One of the big advantages of bolting two words together like that - and indeed one of the big disadvantages of using a single, common word - is that it makes the film much easier to Google. Or at least, I thought so before writing this column. But a swift bit of investigation reveals that the IMDb pages of most of the above list of  singularly-named British horrors actually come top (or near-top) in a simple Google search for nothing but the title. So what do I know? Another potential advantage to a distinctive title is that you're more likely to be able to get a website address which is just your film name dot com, rather than having to stick the word 'movie' into the URL. Of course, a title like F is completely unGoogleable. (Actually I just tried that out too - don't want to be caught out twice in one column.) Googling the simple letter 'F' brings up lots of sites abut the Ford Motor Company, the Wikipedia entry on Fahrenheit, and stuff about John F Kennedy and science fiction author Peter F Hamilton before eventually a review of Jo Roberts's film on the Den of Geek website appears at the bottom of the fourth page of results.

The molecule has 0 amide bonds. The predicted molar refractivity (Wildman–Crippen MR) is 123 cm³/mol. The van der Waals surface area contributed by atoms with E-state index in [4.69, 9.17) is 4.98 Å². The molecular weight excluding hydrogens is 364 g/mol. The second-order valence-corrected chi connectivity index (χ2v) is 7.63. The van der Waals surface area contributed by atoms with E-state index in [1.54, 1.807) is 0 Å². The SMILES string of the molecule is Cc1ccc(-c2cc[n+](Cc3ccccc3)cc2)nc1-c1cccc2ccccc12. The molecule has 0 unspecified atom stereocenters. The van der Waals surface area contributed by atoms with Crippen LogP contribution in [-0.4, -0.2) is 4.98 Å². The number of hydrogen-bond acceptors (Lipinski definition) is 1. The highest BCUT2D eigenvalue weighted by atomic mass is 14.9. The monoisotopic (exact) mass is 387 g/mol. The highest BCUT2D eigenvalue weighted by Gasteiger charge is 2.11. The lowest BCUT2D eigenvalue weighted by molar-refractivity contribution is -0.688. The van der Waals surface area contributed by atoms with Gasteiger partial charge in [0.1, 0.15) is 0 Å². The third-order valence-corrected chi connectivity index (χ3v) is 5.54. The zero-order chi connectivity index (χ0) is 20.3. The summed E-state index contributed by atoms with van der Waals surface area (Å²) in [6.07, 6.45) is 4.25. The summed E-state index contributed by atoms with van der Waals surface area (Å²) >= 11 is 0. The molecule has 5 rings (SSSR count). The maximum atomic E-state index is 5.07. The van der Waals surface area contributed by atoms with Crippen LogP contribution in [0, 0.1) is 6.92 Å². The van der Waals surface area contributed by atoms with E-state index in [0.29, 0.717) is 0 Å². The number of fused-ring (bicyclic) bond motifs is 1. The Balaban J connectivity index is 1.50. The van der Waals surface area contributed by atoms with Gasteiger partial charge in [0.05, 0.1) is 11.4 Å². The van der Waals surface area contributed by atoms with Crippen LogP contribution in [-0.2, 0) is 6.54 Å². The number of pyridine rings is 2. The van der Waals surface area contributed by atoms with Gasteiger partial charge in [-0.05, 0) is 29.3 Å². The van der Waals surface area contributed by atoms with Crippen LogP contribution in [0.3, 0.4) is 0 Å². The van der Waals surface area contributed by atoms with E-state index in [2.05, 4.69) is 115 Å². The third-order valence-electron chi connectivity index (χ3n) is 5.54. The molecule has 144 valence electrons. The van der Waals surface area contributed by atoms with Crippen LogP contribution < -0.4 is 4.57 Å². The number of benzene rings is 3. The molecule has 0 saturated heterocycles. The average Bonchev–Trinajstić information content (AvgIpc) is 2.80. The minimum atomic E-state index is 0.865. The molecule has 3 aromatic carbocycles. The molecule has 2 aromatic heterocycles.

Another downside of a single-word title is that, even with the range of words available, certain of them are particularly popular. Take a look on the IMDb entry for Broken and see if you can work out which of the 49 listed films is the Adam Mason feature. (Actually it's the top one, identified as Broken (2006/III), which is quite impressive if the IMDb is ranking them on popularity.) And yet, some words that you would expect to be hugely popular are barely used. You'll only find one DVD called Vampire, for example, when you might think there would be a stack of them.
      As it happens, the film called Vampire isn't even called Vampire; it's actually a retitling of the dull 2002 indie feature Demon Under Glass which ditches that pretentious title for an utterly prosaic one that does exactly what it says on the tin. Sure, there's a movie called The Vampire; it's an old 1950s Mexican flick properly titled El Vampiro, released on DVD a few years back by Mondo Macabro. There's also stuff like Jose Larraz's Vampyres or John Carpenter's Vampires or Grace Jones in Vamp, but the only other film called Vampire was an obscure 1979 TV movie.